With childhood afternoons spent watching her grandma and aunt work as tailors, a curiosity in fashion came early to Leonie Mergen, the designer behind Karabakh Collection. Fascinated by the practice, she remembers playing copycat on her own dresses, customising and experimenting throughout most of her youth. Unable to shake this interest, Leonie enrolled in Berlin’s International University of Art (ESMOD) for Fashion, where she earned her BA in 2014. Since then, the young designer has been spending postgrad life working on her own collection with a series of designs inspired by Azerbaijan and one of its regions in particular, Nagorno-Karabakh. Read below to learn more about her Laissez-faire attitude towards creativity, Azerbaijani culture and her upcoming collection.
How do you deal with the pressure of maintaining creativity?
To the contrary, I don’t feel the pressure to maintain my creativity permanently. Rather, I let myself be inspired by a general willingness and openness to aesthetic stimulation.
How did you first come across Azerbaijani culture and the region’s traditional costumes?
That happened while working for the tie manufacturing company Edsor Berlin, where I worked on a project that focused on patterns of the Karabakh carpet weaving style. I found the Azerbaijani culture so fascinating, from their costumes to the lyrical and musical heritage. And since then I have visited the country multiple times and done extensive research.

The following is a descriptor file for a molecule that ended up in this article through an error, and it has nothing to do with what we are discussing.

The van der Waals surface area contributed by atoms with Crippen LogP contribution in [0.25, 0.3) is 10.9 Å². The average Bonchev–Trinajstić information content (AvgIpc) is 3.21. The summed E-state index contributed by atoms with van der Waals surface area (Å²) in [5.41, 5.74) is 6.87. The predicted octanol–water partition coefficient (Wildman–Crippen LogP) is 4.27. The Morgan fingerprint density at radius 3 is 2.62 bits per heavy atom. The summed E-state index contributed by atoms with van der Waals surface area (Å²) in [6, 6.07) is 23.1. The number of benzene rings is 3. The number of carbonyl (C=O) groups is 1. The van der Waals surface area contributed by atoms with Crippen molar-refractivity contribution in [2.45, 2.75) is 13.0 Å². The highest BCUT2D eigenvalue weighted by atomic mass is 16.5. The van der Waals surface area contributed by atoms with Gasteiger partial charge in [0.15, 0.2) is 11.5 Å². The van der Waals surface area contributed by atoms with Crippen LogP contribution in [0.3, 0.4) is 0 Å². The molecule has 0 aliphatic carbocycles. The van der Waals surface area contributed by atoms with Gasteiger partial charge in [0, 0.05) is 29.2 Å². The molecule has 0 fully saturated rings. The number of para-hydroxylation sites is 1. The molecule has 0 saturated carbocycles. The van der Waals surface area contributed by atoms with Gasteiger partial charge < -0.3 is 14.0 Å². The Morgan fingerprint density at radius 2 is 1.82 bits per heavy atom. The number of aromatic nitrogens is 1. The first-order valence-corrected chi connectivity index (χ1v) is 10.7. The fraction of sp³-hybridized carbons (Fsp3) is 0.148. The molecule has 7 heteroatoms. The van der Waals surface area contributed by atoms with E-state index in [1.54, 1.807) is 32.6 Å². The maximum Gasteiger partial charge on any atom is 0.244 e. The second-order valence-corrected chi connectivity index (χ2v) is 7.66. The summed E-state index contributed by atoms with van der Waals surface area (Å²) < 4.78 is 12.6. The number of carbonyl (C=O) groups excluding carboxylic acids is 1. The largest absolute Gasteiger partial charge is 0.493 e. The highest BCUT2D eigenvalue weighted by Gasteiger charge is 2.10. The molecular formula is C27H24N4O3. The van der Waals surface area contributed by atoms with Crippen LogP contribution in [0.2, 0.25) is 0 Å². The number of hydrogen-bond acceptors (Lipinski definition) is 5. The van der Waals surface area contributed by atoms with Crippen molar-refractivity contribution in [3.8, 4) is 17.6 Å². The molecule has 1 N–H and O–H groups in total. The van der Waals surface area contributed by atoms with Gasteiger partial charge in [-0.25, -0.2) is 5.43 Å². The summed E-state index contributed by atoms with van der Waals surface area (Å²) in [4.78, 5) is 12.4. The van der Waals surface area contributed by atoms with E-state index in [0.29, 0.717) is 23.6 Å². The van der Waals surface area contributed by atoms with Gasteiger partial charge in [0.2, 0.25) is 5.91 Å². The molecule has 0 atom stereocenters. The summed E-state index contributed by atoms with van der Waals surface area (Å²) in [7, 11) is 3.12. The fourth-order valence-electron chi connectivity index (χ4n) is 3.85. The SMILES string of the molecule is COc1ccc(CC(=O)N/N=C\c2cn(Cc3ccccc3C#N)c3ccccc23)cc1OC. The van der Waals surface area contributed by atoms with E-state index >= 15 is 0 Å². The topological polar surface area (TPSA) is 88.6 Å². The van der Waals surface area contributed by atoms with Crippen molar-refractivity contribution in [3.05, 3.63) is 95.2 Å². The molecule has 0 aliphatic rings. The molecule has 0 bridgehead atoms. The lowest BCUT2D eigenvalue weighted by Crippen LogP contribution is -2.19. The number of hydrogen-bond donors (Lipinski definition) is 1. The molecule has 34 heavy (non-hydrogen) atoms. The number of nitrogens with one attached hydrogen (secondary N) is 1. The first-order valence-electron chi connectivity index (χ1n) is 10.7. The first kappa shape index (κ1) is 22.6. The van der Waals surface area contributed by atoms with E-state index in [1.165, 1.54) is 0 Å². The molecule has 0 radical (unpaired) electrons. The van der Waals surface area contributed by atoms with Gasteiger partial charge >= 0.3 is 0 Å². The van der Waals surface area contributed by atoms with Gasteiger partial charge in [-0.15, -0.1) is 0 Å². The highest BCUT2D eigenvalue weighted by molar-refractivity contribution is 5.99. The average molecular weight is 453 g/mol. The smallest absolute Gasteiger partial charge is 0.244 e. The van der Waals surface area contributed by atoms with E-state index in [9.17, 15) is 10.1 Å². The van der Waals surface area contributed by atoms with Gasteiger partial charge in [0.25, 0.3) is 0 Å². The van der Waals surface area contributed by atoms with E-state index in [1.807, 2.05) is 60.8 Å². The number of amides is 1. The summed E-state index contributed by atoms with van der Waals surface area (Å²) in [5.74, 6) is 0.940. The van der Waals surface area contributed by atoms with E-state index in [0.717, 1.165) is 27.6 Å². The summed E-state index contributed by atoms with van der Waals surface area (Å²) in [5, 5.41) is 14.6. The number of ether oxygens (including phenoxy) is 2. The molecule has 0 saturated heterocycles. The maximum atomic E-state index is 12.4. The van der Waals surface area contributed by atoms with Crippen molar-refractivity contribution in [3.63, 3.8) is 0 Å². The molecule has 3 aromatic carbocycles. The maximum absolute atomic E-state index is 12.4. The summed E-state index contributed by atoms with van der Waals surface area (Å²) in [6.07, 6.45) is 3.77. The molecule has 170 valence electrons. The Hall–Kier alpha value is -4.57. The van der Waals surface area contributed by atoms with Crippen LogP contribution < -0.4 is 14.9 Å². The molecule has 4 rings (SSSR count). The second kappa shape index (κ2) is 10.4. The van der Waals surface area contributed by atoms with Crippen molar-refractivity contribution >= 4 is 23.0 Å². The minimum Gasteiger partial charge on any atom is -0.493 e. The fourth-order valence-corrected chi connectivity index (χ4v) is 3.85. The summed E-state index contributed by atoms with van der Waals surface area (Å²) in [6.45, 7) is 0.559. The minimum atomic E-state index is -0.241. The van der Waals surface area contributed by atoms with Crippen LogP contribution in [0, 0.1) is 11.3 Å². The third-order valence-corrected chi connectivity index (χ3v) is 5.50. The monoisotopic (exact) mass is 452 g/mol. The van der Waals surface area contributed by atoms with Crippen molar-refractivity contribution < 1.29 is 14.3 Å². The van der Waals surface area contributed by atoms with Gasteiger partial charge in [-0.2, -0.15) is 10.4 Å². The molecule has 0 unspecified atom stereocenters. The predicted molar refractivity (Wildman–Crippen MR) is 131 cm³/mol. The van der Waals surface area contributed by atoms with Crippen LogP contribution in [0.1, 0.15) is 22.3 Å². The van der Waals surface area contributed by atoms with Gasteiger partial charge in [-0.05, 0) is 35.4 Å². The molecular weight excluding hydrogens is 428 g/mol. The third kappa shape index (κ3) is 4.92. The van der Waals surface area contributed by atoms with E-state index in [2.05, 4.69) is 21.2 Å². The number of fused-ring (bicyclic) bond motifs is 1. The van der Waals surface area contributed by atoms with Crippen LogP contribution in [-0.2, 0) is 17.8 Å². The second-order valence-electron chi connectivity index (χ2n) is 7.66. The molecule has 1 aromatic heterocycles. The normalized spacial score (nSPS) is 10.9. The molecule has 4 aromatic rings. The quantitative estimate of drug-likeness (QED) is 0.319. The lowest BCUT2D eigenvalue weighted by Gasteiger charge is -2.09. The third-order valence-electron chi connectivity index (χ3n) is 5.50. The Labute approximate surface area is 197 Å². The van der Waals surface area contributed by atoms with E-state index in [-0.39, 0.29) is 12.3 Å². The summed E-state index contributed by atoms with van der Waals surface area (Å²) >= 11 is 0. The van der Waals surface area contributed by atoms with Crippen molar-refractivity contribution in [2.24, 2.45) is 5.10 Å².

Which traditional materials did you use in your collection?
One the most important materials of the traditional clothing is leather, which plays an important role in the historical horse breeding and riding sector. Another traditional material that I have used is silk, which has been a valuable material in the region since 115 BC, being part of the Silk Road.
How much detail goes into the preparation of your show?
In terms of the collection design itself, I have gathered a great deal of impressions of the historical and traditional culture of Azerbaijan in the past 18 months. This was of essential importance, not only in order to be able to express the perceptions through my designs but also to define the atmosphere of the presentation as a whole, from the music to the lighting